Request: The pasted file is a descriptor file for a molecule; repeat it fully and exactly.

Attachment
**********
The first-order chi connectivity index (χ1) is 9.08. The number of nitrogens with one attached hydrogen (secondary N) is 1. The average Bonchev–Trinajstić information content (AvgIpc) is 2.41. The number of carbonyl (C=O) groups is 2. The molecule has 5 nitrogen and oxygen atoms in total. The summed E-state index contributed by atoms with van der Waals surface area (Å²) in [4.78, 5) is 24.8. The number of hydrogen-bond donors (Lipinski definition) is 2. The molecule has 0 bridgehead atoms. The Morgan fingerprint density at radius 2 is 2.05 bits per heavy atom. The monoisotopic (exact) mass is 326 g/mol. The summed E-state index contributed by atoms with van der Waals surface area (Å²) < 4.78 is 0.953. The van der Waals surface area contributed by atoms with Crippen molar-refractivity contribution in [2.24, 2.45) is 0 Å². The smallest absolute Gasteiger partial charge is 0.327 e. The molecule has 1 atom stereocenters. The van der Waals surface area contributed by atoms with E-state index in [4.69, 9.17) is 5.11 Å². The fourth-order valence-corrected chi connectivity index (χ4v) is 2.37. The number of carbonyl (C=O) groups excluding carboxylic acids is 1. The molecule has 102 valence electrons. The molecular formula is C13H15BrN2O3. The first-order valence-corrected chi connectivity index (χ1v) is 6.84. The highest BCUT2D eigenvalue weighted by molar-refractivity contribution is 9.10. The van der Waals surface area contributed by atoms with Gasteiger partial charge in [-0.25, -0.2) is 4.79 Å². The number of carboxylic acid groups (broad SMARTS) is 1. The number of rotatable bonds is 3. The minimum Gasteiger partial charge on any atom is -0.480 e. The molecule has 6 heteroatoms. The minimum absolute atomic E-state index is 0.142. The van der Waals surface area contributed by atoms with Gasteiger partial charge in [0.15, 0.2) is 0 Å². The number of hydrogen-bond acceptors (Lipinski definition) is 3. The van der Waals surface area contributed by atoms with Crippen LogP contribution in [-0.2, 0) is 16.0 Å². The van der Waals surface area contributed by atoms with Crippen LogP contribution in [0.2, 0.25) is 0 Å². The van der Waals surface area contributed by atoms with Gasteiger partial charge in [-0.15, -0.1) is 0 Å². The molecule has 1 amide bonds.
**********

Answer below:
The first-order chi connectivity index (χ1) is 9.08. The number of nitrogens with one attached hydrogen (secondary N) is 1. The average Bonchev–Trinajstić information content (AvgIpc) is 2.41. The number of carbonyl (C=O) groups is 2. The molecule has 5 nitrogen and oxygen atoms in total. The summed E-state index contributed by atoms with van der Waals surface area (Å²) in [4.78, 5) is 24.8. The number of hydrogen-bond donors (Lipinski definition) is 2. The molecule has 0 bridgehead atoms. The Morgan fingerprint density at radius 2 is 2.05 bits per heavy atom. The monoisotopic (exact) mass is 326 g/mol. The summed E-state index contributed by atoms with van der Waals surface area (Å²) < 4.78 is 0.953. The van der Waals surface area contributed by atoms with Crippen molar-refractivity contribution in [2.24, 2.45) is 0 Å². The smallest absolute Gasteiger partial charge is 0.327 e. The molecule has 1 atom stereocenters. The van der Waals surface area contributed by atoms with E-state index in [4.69, 9.17) is 5.11 Å². The fourth-order valence-corrected chi connectivity index (χ4v) is 2.37. The number of carbonyl (C=O) groups excluding carboxylic acids is 1. The molecule has 102 valence electrons. The molecular formula is C13H15BrN2O3. The first-order valence-corrected chi connectivity index (χ1v) is 6.84. The highest BCUT2D eigenvalue weighted by molar-refractivity contribution is 9.10. The van der Waals surface area contributed by atoms with Gasteiger partial charge in [-0.25, -0.2) is 4.79 Å². The number of carboxylic acid groups (broad SMARTS) is 1. The number of rotatable bonds is 3. The minimum Gasteiger partial charge on any atom is -0.480 e. The molecule has 6 heteroatoms. The minimum absolute atomic E-state index is 0.142. The van der Waals surface area contributed by atoms with Gasteiger partial charge in [0.15, 0.2) is 0 Å². The number of hydrogen-bond acceptors (Lipinski definition) is 3. The van der Waals surface area contributed by atoms with Crippen LogP contribution in [-0.2, 0) is 16.0 Å². The van der Waals surface area contributed by atoms with Crippen LogP contribution in [0.2, 0.25) is 0 Å². The van der Waals surface area contributed by atoms with Gasteiger partial charge in [-0.15, -0.1) is 0 Å². The molecule has 1 amide bonds.